EGU22-12210, updated on 28 Mar 2022
EGU General Assembly 2022
© Author(s) 2022. This work is distributed under
the Creative Commons Attribution 4.0 License.

Characterising ice-magma interactions during a shallow subglacial fissure eruption: northern Laki, Iceland, a case study

Catherine (Kate) Gallagher1, Magnús Tumi Gudmundsson1, Thorvaldur Thordarson2, Bruce Houghton3, Birgir Óskarsson4, Robert Askew4, Rosie Cole1, William Moreland5, Valentin Troll6, and Guðrún Þorgerður Larsen1
Catherine (Kate) Gallagher et al.
  • 1The Nordic Volcanological Center, Institute of Earth Sciences, University of Iceland, Reykjavík, Iceland
  • 2Faculty of Earth Sciences, University of Iceland, Reykjavík, Iceland
  • 3SOEST, University of Hawai‘i at Mānoa, USA
  • 4The Icelandic Institute of Natural History, Garðabær, Iceland
  • 5Institute of Earth Sciences, University of Iceland, Reykjavík, Iceland
  • 6Department of Earth Sciences, Uppsala, Sweden

Iceland has the largest variety of subglacially formed volcanic edifices worldwide, given the extensive glacial cover during the Pleistocene and its frequent volcanic activity. As substantial parts of the volcanic zones are presently ice-covered, eruptions beneath glaciers are common.


Phreatomagmatic activity and flood deposits have been hypothesised for shallow subglacial fissure eruptions, at or within a glacial margin. However, to date, no historical examples that did not immediately break through the ice, resulting in dry magmatic activity, have been directly observed. Also, at dynamic ice-margin settings, no extensive resultant formations from shallow subglacial fissure eruptions formed in older historic eruptions have been studied until now. 


The final fissure from the 1783–84 CE Laki basaltic flood lava event in the Síða highlands of Iceland, fissure 10, provides a perfect natural laboratory to understand the eruptive dynamics of a shallow subglacial or intraglacial fissure eruption. Fissure 10 is a 2.5 km long formation, which constitutes the final phase of activity on the 29 km long Laki crater row, formed as eruptive activity from the Laki eruption propagated under Síðujökull, an outlet glacier from the Vatnajökull ice-cap. The resultant eruptive sequences display evidence of the increasing influence of ice when traced along strike from SW to NE, with the eruption transitioning to a predominantly phreatomagmatic phase with increasing degrees of lateral confinement. The sequence is dominated by volcanoclastic units, formed by multiple phreatomagmatic and magmatic phases suggestive of fluctuating water levels, intercalated with hackly jointed intrusions, hackly jointed lobate lava flows and debris flows. Repeating units of agglutinated spatter and spatter-fed lava flows cap the sequence, suggesting decreasing influence of external water with stratigraphic height and towards the end of the fissure’s eruptive activity. A thin layer of glacial till coats the top of the fissure 10 sequences. The margin of Síðujökull has since fully receded from the formation.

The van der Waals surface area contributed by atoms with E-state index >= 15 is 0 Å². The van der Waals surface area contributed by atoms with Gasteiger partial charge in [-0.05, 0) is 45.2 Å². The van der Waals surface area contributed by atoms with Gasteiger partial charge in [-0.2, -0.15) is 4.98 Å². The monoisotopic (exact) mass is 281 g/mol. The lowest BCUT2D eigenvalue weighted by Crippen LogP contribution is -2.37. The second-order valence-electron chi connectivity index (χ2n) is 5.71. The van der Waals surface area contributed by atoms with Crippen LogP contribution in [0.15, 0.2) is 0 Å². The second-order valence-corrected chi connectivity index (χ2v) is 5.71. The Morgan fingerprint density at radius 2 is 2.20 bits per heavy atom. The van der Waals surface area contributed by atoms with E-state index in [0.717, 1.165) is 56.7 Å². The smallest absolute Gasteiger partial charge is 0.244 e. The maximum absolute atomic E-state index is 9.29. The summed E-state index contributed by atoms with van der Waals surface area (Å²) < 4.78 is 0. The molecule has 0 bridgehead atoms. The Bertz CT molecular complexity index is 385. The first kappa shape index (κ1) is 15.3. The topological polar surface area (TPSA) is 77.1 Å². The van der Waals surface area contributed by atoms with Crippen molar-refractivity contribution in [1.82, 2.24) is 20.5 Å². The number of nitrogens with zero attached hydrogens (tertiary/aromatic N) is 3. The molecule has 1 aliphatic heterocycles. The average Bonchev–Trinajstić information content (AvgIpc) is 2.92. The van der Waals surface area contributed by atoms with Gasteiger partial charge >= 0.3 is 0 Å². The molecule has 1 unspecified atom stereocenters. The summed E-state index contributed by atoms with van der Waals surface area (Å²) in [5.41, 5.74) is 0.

Our model for the eruptive dynamics of the northern Laki fissure 10 formation is based on field mapping, a drone photogrammetry survey, petrological observations and EMP analysis of glassy tephra and lava selvages to gain a full understanding of the activity and how eruptive activity progressed. The Laki eruption benefits from a wealth of previous studies on the magmatic phases from the other 9 subaerially eruptive fissures, to the SW of fissure 10, allowing for the effects of the glacier on this fissure’s activity to be isolated and defined.


Fissure 10 allows for an approximate reconstruction of the ice margin and glacier slope at the time of eruption, adding valuable information on the extent of the glaciers in SW-Vatnajökull in the late 18th century, and during the Little Ice Age. These shallow subglacially erupted deposits are the only fully accessible intraglacial eruptive vents, from a known historical eruption, on Earth. Detailed mapping and petrological analysis of deposits like these is important for interpreting landforms in paleo-ice margins, where transitional activity occurs.

How to cite: Gallagher, C. (., Gudmundsson, M. T., Thordarson, T., Houghton, B., Óskarsson, B., Askew, R., Cole, R., Moreland, W., Troll, V., and Larsen, G. Þ.: Characterising ice-magma interactions during a shallow subglacial fissure eruption: northern Laki, Iceland, a case study, EGU General Assembly 2022, Vienna, Austria, 23–27 May 2022, EGU22-12210,, 2022.